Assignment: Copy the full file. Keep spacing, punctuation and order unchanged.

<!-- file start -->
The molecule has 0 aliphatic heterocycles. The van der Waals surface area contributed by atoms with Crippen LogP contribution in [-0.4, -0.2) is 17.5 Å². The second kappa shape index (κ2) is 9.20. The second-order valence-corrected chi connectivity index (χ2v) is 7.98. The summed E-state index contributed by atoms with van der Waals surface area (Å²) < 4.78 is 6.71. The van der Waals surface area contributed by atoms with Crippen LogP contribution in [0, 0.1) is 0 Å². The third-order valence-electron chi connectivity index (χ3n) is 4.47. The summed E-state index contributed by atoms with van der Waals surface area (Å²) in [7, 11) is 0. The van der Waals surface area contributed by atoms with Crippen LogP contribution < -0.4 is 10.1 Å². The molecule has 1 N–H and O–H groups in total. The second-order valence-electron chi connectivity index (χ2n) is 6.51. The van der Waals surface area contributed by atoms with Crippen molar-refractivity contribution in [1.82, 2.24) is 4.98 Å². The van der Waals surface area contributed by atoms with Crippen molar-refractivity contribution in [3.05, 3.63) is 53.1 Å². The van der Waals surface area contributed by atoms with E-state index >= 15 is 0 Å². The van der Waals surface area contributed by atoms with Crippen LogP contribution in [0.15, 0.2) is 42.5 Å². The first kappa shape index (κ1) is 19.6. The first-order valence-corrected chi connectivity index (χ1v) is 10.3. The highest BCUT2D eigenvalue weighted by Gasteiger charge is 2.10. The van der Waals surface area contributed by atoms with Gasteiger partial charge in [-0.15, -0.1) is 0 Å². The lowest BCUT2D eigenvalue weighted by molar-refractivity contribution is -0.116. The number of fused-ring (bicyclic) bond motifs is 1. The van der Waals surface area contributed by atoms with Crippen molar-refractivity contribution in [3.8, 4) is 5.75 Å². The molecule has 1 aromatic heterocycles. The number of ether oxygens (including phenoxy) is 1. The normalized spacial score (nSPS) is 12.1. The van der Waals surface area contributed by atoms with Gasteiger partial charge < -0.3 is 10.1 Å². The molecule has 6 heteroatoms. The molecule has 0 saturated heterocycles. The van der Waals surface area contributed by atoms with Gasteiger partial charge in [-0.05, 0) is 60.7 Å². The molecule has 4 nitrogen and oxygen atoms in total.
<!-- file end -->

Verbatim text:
The molecule has 0 aliphatic heterocycles. The van der Waals surface area contributed by atoms with Crippen LogP contribution in [-0.4, -0.2) is 17.5 Å². The second kappa shape index (κ2) is 9.20. The second-order valence-corrected chi connectivity index (χ2v) is 7.98. The summed E-state index contributed by atoms with van der Waals surface area (Å²) < 4.78 is 6.71. The van der Waals surface area contributed by atoms with Crippen LogP contribution in [0, 0.1) is 0 Å². The third-order valence-electron chi connectivity index (χ3n) is 4.47. The summed E-state index contributed by atoms with van der Waals surface area (Å²) in [7, 11) is 0. The van der Waals surface area contributed by atoms with Crippen LogP contribution < -0.4 is 10.1 Å². The molecule has 1 N–H and O–H groups in total. The second-order valence-electron chi connectivity index (χ2n) is 6.51. The van der Waals surface area contributed by atoms with Crippen molar-refractivity contribution in [1.82, 2.24) is 4.98 Å². The van der Waals surface area contributed by atoms with Crippen molar-refractivity contribution in [3.05, 3.63) is 53.1 Å². The van der Waals surface area contributed by atoms with E-state index >= 15 is 0 Å². The van der Waals surface area contributed by atoms with Crippen LogP contribution in [0.15, 0.2) is 42.5 Å². The first kappa shape index (κ1) is 19.6. The first-order valence-corrected chi connectivity index (χ1v) is 10.3. The highest BCUT2D eigenvalue weighted by Gasteiger charge is 2.10. The van der Waals surface area contributed by atoms with Gasteiger partial charge in [-0.15, -0.1) is 0 Å². The lowest BCUT2D eigenvalue weighted by molar-refractivity contribution is -0.116. The number of fused-ring (bicyclic) bond motifs is 1. The van der Waals surface area contributed by atoms with Crippen molar-refractivity contribution in [3.8, 4) is 5.75 Å². The molecule has 1 aromatic heterocycles. The number of ether oxygens (including phenoxy) is 1. The normalized spacial score (nSPS) is 12.1. The van der Waals surface area contributed by atoms with Gasteiger partial charge < -0.3 is 10.1 Å². The molecule has 6 heteroatoms. The molecule has 0 saturated heterocycles. The van der Waals surface area contributed by atoms with Gasteiger partial charge in [-0.05, 0) is 60.7 Å². The molecule has 4 nitrogen and oxygen atoms in total.